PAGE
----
Last we heard in the great Gowanus Canal Clean-up debate, developers in the area were concerned with the Superfund stigma, and would choose the city cleanup efforts over the EPA's even though their consultants found levels of hydrogen sulfide in the water that they said would create a "significant odor impact."

The Brooklyn Paper now reports that according to the EPA even the federal clean-up "would not correct the deficiencies of the aging city sewer system that dumps untreated sewage into the foul waterway each year," because their efforts would focus on removing the toxic sediments, not "preventing 300 millions of gallons raw human waste that pours into the Gowanus after heavy rainfall." Though they did say they would fix the sewers if they prove to be a significant source of toxins (though that scenario is unlikely).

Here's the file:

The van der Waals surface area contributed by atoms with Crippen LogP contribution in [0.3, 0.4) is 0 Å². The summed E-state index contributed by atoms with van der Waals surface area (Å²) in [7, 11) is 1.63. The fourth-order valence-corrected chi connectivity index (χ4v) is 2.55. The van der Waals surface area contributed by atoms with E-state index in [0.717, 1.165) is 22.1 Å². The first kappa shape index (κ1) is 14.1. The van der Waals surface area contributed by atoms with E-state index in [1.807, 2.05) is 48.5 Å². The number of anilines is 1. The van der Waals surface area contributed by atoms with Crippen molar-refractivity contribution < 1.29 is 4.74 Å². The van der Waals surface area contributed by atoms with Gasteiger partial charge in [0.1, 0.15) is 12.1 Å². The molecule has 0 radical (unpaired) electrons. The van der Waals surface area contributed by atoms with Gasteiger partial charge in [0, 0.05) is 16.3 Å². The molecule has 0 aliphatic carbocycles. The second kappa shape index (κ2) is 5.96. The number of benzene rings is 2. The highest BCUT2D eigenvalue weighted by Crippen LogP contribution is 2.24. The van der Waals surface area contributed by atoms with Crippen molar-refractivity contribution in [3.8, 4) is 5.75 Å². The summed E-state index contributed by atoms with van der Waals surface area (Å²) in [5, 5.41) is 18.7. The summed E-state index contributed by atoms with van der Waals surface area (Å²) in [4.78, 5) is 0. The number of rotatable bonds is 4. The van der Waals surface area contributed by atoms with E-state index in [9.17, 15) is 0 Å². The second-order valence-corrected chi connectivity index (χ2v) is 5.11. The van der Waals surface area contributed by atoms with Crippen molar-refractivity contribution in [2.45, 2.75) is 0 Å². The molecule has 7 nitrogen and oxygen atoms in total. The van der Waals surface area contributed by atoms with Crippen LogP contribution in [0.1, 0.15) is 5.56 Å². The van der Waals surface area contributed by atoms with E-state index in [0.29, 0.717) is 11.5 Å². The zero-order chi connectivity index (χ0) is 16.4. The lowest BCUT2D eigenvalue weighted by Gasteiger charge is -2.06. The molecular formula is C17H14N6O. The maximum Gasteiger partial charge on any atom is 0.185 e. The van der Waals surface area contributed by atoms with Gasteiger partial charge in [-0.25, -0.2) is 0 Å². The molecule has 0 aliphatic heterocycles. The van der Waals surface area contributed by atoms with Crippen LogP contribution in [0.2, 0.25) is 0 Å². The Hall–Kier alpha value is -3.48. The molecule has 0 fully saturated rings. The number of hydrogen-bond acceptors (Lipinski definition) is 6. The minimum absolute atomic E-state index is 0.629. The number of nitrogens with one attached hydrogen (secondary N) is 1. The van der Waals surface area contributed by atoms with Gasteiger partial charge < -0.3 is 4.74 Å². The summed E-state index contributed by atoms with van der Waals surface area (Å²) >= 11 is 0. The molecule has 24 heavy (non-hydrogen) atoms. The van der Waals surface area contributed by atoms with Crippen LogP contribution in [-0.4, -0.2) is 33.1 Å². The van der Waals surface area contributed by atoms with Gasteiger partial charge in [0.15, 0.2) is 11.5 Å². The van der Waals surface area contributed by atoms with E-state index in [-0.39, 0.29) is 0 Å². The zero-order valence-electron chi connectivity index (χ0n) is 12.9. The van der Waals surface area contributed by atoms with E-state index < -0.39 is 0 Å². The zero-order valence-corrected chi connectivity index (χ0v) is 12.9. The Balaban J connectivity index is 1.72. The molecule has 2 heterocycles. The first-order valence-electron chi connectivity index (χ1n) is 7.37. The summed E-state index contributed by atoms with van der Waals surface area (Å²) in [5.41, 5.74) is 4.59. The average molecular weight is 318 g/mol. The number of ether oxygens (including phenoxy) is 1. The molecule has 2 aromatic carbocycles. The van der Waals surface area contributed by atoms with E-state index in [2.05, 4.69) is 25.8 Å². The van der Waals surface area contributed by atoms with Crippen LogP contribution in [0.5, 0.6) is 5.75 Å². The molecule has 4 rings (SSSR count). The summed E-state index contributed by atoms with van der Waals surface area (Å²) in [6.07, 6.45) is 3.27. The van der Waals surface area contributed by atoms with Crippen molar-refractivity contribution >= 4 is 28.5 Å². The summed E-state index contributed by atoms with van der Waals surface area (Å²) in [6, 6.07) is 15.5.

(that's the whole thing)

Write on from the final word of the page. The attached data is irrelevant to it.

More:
At a civic meeting on Monday the agency also noted that Mayor Bloomberg’s alternative to the Superfund clean-up program wouldn't do the job either. Their plan will use taxpayer investments to bring up organic waste and build an infrastructure increasing water flow to the canal. While the city's plan would be quicker, their motives are in question. The paper notes that "Bloomberg also opposes the Superfund listing because it might deter some or all of the expected $400 million in private investment near the Gowanus, an industrial area he’s targeted for residential development, and because the EPA might sue the city to pay for some of the clean-up."

Have something to say about this mess? The EPA is taking public comments through July 8th. Pro-Superfunders can go here to sign a petition.